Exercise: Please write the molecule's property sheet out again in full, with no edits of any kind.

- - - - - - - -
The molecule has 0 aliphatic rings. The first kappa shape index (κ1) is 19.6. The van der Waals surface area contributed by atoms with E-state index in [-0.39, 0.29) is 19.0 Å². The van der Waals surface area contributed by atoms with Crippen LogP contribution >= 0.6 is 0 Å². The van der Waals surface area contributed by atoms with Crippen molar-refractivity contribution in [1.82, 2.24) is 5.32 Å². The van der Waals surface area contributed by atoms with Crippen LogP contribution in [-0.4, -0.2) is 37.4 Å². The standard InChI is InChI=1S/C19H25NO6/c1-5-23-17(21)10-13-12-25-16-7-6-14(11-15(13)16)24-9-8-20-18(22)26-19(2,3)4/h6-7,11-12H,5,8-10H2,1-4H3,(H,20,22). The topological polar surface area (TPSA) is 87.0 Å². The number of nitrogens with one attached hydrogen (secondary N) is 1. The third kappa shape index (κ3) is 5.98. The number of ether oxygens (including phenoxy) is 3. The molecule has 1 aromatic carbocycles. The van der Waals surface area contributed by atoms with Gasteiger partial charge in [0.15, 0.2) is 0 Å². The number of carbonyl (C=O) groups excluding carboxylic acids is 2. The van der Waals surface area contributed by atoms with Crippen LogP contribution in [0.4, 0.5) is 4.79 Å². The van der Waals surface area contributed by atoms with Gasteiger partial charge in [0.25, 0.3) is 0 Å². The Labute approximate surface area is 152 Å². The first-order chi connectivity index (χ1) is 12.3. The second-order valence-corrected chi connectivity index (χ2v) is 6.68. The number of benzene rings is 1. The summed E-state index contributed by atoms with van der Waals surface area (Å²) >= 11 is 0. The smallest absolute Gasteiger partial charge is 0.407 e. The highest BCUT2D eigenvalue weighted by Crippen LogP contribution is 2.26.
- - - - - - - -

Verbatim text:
The molecule has 0 aliphatic rings. The first kappa shape index (κ1) is 19.6. The van der Waals surface area contributed by atoms with E-state index in [-0.39, 0.29) is 19.0 Å². The van der Waals surface area contributed by atoms with Crippen LogP contribution >= 0.6 is 0 Å². The van der Waals surface area contributed by atoms with Crippen molar-refractivity contribution in [1.82, 2.24) is 5.32 Å². The van der Waals surface area contributed by atoms with Crippen LogP contribution in [-0.4, -0.2) is 37.4 Å². The standard InChI is InChI=1S/C19H25NO6/c1-5-23-17(21)10-13-12-25-16-7-6-14(11-15(13)16)24-9-8-20-18(22)26-19(2,3)4/h6-7,11-12H,5,8-10H2,1-4H3,(H,20,22). The topological polar surface area (TPSA) is 87.0 Å². The number of nitrogens with one attached hydrogen (secondary N) is 1. The third kappa shape index (κ3) is 5.98. The number of ether oxygens (including phenoxy) is 3. The molecule has 1 aromatic carbocycles. The van der Waals surface area contributed by atoms with Gasteiger partial charge in [0.15, 0.2) is 0 Å². The number of carbonyl (C=O) groups excluding carboxylic acids is 2. The van der Waals surface area contributed by atoms with Crippen LogP contribution in [0.4, 0.5) is 4.79 Å². The van der Waals surface area contributed by atoms with Gasteiger partial charge in [0.25, 0.3) is 0 Å². The Labute approximate surface area is 152 Å². The first-order chi connectivity index (χ1) is 12.3. The second-order valence-corrected chi connectivity index (χ2v) is 6.68. The number of benzene rings is 1. The summed E-state index contributed by atoms with van der Waals surface area (Å²) >= 11 is 0. The smallest absolute Gasteiger partial charge is 0.407 e. The highest BCUT2D eigenvalue weighted by Crippen LogP contribution is 2.26.